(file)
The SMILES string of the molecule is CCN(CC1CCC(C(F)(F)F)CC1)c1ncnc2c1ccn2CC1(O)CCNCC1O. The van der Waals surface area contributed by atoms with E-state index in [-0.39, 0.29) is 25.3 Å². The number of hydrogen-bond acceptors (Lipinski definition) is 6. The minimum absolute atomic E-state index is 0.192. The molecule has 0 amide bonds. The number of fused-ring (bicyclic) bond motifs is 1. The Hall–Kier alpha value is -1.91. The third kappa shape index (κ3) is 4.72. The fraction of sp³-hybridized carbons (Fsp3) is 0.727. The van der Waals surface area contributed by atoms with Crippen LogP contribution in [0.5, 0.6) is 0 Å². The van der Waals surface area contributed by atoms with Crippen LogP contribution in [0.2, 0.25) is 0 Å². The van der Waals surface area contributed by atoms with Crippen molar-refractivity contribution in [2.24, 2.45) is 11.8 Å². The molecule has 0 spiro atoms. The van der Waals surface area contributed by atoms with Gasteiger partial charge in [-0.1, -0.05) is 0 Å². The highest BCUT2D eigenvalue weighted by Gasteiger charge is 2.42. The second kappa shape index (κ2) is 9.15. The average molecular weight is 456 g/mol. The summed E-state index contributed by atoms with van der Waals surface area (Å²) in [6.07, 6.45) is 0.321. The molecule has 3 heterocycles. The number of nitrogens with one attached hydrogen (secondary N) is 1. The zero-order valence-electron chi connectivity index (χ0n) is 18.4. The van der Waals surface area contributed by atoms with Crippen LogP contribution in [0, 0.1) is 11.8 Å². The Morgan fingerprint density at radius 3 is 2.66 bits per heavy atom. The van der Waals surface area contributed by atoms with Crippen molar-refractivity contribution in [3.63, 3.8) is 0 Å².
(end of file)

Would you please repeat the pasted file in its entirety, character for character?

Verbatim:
The SMILES string of the molecule is CCN(CC1CCC(C(F)(F)F)CC1)c1ncnc2c1ccn2CC1(O)CCNCC1O. The van der Waals surface area contributed by atoms with E-state index in [-0.39, 0.29) is 25.3 Å². The number of hydrogen-bond acceptors (Lipinski definition) is 6. The minimum absolute atomic E-state index is 0.192. The molecule has 0 amide bonds. The number of fused-ring (bicyclic) bond motifs is 1. The Hall–Kier alpha value is -1.91. The third kappa shape index (κ3) is 4.72. The fraction of sp³-hybridized carbons (Fsp3) is 0.727. The van der Waals surface area contributed by atoms with Crippen LogP contribution in [0.5, 0.6) is 0 Å². The van der Waals surface area contributed by atoms with Crippen LogP contribution in [0.2, 0.25) is 0 Å². The van der Waals surface area contributed by atoms with Crippen molar-refractivity contribution in [2.24, 2.45) is 11.8 Å². The molecule has 0 spiro atoms. The van der Waals surface area contributed by atoms with Gasteiger partial charge in [-0.1, -0.05) is 0 Å². The highest BCUT2D eigenvalue weighted by Gasteiger charge is 2.42. The second kappa shape index (κ2) is 9.15. The average molecular weight is 456 g/mol. The summed E-state index contributed by atoms with van der Waals surface area (Å²) in [6.07, 6.45) is 0.321. The molecule has 3 heterocycles. The number of nitrogens with one attached hydrogen (secondary N) is 1. The zero-order valence-electron chi connectivity index (χ0n) is 18.4. The van der Waals surface area contributed by atoms with Crippen LogP contribution in [0, 0.1) is 11.8 Å². The Morgan fingerprint density at radius 3 is 2.66 bits per heavy atom. The van der Waals surface area contributed by atoms with Crippen molar-refractivity contribution in [3.63, 3.8) is 0 Å².